It’s super weird how you can learn a word for the first time and then an hour later hear someone else use it. Or how you’re not conscious of it right now, but once I bring it up you’ll become aware of your left earlobe. Brains are weird like that, capable of remembering the zip code for Beverly Hills but not where you parked. I can sit here and describe a fresh lemon, the waxy, greasy surface of its peel, the bright yellow color, the juicy sharp smell as you cut into it and a decent percentage of your mouths have started watering. As powerful and mysterious as our minds are, it makes a certain kind of sense that we often confuse them with magic.
Hypnosis can’t actually force you to stand up in front of strangers and cluck like a chicken, but a trained use of focus can do incredible things, like give you an orgasm without being touched. There are countless examples of people going through surgery relying only on hypnoanesthesia. There’s even some evidence that antidepressants don’t work as well as they used to, in large part because we don’t have that ‘bring Tinkerbell back to life’ belief in them we used to. People talk about the placebo effect as a way of casting doubt on incredible data, as well they should, but I also think it’s amazing to consider that our expectations can have as much power as the medicine itself. Through the direction of our unconscious mind we chip away at our goals and steadily drive towards our intentions, whether we realize it or not. Brains are pretty remarkable.
So how do we harness that power? Certainly we set ourselves to task, we buckle down, draw up our plans and rely on the remarkable computing power of our organic problem solvers. Our conscious mind takes on the job of driving the car, figuring out the steps to get from point A to point B without endangering our lives along the way. But what about our unconscious, the vision pushing us forward, whether we chose to chanel it or not? For so much of human history we’ve blamed it’s actions on the will of god, the spirits of our ancestors, the position of mercury or the fortunes foretold by our cookies. I don’t mean here the plans we have, but the dreams, feelings and intentions that guide our life and expectations. By simply dreaming it, by believing it, are we really any closer to being it?
No matter how you answer those questions, you have every right to roll your eyes at inspirational cat posters and to spare your magazines the ignominy of being crafted into vision boards. After est folded and the self-esteem bubble of the 80s and 90s burst, researchers and therapists began to realize that telling ourselves over and over how great we are doesn’t make it so. Maybe we can’t manifest our dreams by ‘putting them out into the universe’, Becky, but what can we do to focus our unconscious intentions in a way that leads to where we want to go?
First, we’re thoughtful in setting aside the tarot wielding, anti-vaxxing, GMO fear mongering beliefs of our age. Even the supposedly tried and true tricks, like meditation, yoga and acupuncture often come coupled with pretty dubious claims of ancient wisdom and magical healing. We remain skeptical of anything too good to be true without turning into cranks, remembering that our expectations, positive or negative, are part of the engine that drives our subconscious. Then we remember that happiness, unlike t-cell counts or BMI, isn’t objective or properly measurable. Our minds tend to see what we tell them to, or what we already assume is there. Happiness seems to be equal parts something that we strive to make and something that we choose to accept.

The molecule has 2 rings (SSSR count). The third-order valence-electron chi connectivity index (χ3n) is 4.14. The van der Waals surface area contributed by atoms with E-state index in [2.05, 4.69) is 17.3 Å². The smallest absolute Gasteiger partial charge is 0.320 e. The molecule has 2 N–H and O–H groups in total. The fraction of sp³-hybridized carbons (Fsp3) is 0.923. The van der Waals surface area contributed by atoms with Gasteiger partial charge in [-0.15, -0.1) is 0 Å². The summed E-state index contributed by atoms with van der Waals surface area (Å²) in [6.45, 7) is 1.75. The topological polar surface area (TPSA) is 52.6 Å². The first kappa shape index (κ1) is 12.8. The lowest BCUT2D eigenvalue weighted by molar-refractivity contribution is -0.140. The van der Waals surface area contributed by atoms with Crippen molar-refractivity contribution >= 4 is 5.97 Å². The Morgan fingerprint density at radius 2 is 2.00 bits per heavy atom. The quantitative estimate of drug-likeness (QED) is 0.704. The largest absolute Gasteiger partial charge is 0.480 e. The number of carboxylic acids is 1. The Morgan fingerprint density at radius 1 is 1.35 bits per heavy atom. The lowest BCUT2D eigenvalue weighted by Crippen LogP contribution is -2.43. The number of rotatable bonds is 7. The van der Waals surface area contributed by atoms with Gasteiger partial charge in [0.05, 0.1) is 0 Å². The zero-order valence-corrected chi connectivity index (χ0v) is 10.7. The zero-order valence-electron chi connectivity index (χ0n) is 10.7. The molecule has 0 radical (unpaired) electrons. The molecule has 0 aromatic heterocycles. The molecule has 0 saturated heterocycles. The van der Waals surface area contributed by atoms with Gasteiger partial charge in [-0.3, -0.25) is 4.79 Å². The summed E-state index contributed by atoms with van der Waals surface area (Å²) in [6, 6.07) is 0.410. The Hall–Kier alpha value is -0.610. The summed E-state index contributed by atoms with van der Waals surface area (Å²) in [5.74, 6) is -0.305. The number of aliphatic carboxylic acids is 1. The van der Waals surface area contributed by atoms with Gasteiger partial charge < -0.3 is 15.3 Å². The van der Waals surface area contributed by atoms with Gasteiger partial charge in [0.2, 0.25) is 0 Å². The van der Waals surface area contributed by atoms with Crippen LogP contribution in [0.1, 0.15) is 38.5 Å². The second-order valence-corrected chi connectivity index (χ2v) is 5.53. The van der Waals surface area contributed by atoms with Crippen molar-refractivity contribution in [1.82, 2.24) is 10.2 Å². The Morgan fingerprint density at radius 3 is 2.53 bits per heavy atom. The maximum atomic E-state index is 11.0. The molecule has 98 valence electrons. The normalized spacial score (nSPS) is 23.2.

Next, we look for an outcome, not a solution to a problem. Like the Mirror of Erised we focus on where we want to go, not how to get there. It’s a truism of therapy that talking about the problem does little to change it. One of the most basic tools in a counselor’s toolbox is pointing out the exceptions to our assumptions. By establishing in our minds that success is even possible, no matter how remote, we tend to find ourselves quietly and unconsciously navigating towards it. So often we get bogged down in the process of identifying the problem, isolating the problem, obsessing over the problem. This is never more true than it is with couples, who tend to lose focus on the journey now that they’ve ‘arrived’ at marriage, living together or some other arbitrary end game. Now that they’ve reached some imaginary finish line and taken their focus off where they want to go, there’s nothing else to see but the problems.
Finally, we need a little bit of that tinkerbell magic. No matter how uncomfortable it makes us feel, our expectations for the future serve us best when we loosen our grip on the practical and the applied, refusing to get hung up on the how or the problem of it all. By setting clear in our minds not a plan but a goal, we avoid the trap of our own logic and practical doubt. The extreme example of this is the athlete or entrepreneur who KNOWS, beyond all reason, that in the bone field of failed ambitions they alone will rise to the top. As upsetting as it is to consider, research shows over and over that a little self-delusion is vital to success. In fact, accurate self-assessment and future predictions are heavily tied to depression.
In the end then, we rely on a bit of fake it till you make it. By setting our intentions clear in our minds, like say ‘I will be more kind’, ‘I will find a new job’ or ‘I will eat better’ we orient ourselves towards the goal, and find ourselves leaning into it. We are discerning, skeptical of tips and tricks too good to be true. We maintain a light grasp, avoiding thinking and planning when it’s not the time for it. And ultimately we let ourselves lean into it, trusting that if we do the right thing and get just a little lucky, the rest will work itself out, not because the universe made it happen, but because you did.